Published in Applied Research
Can a vegetarian diet reduce mortality?

Another study has added to the growing body of evidence that a vegetarian diet is associated with a lower risk of death. The study published in JAMA Internal Medicine by Orlich et al has examined all-cause and cause specific mortality in a group of 73308 American men and women Seventh-day Adventists.

Previous studies have reported mixed results with some suggesting that nuts, fruit, cereal fibre, polyunsaturated fatty acids, ɯ-3PUFAs, green salad, Mediterranean dietary patterns, “healthy” or “prudent” dietary patterns, plant-based diet scores, plant-based low carbohydrate diets, and vegetarian diets are all associated with reduced mortality.  Whereas high glycemic load, meat, red meat, processed meat, eggs, potatoes, increased energy intake and animal-based low-carbohydrate diets are all associated with increased mortality.

However Orlich et al report that the European Prospective Investigation into Cancer and Nutrition – Oxford cohort study, found British vegetarians were just as likely to die at any point as meat eaters. Using a questionnaire the scientists assessed the participants’ dietary patterns and split them into five groups: nonvegetarian, semi vegetarian, pesco-vegetarian (includes seafood), lacto-ovo-vegetarian (includes dairy and egg products) and vegan (excludes all animal products). Among the participants 8 % were vegans, while 29 % were lacto-ovo-vegetarians and another 10 % were pesco-vegatriation, 5% were semi-vegetarians and 48 % were non vegetarians. Vegetarians were found to be older, more highly educated, more likely to be married, drank less alcohol, smoked less and exercised more.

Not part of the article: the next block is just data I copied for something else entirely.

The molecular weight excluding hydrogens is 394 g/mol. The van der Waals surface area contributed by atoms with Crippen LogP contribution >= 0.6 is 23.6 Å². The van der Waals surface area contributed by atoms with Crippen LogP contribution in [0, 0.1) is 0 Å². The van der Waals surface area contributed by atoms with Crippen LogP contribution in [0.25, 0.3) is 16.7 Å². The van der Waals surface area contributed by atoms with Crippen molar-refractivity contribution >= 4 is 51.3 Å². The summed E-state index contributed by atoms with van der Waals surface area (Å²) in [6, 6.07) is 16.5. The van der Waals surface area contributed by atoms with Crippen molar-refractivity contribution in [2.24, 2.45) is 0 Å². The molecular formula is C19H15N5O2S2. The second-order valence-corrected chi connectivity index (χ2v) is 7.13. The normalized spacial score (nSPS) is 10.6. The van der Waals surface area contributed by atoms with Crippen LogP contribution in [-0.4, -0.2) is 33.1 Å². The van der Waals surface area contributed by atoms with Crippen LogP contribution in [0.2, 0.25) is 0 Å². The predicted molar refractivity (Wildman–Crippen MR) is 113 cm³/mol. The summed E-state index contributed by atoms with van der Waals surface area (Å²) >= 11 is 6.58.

The researchers then used a national database to see how many of the participants died during the 6 years of follow up. They found 2570 deaths among the participants. The overall mortality rate was six deaths per 1,000 person years.  The adjusted hazard ratio (HR) for all-cause mortality in all vegetarians combined vs. non vegetarians was 0.88 or 12 percent lower, according to the study results. The association also appears to be better for men with significant reduction in cardiovascular disease mortality and ischemic heart disease death in vegetarians vs. non-vegetarians.

The results indicate that in women,there were no significant reductions in these categories of mortality.  The study cautions however that they can't say the participants' plant-based diets prevented their deaths, because there may be other unmeasured differences between the groups.

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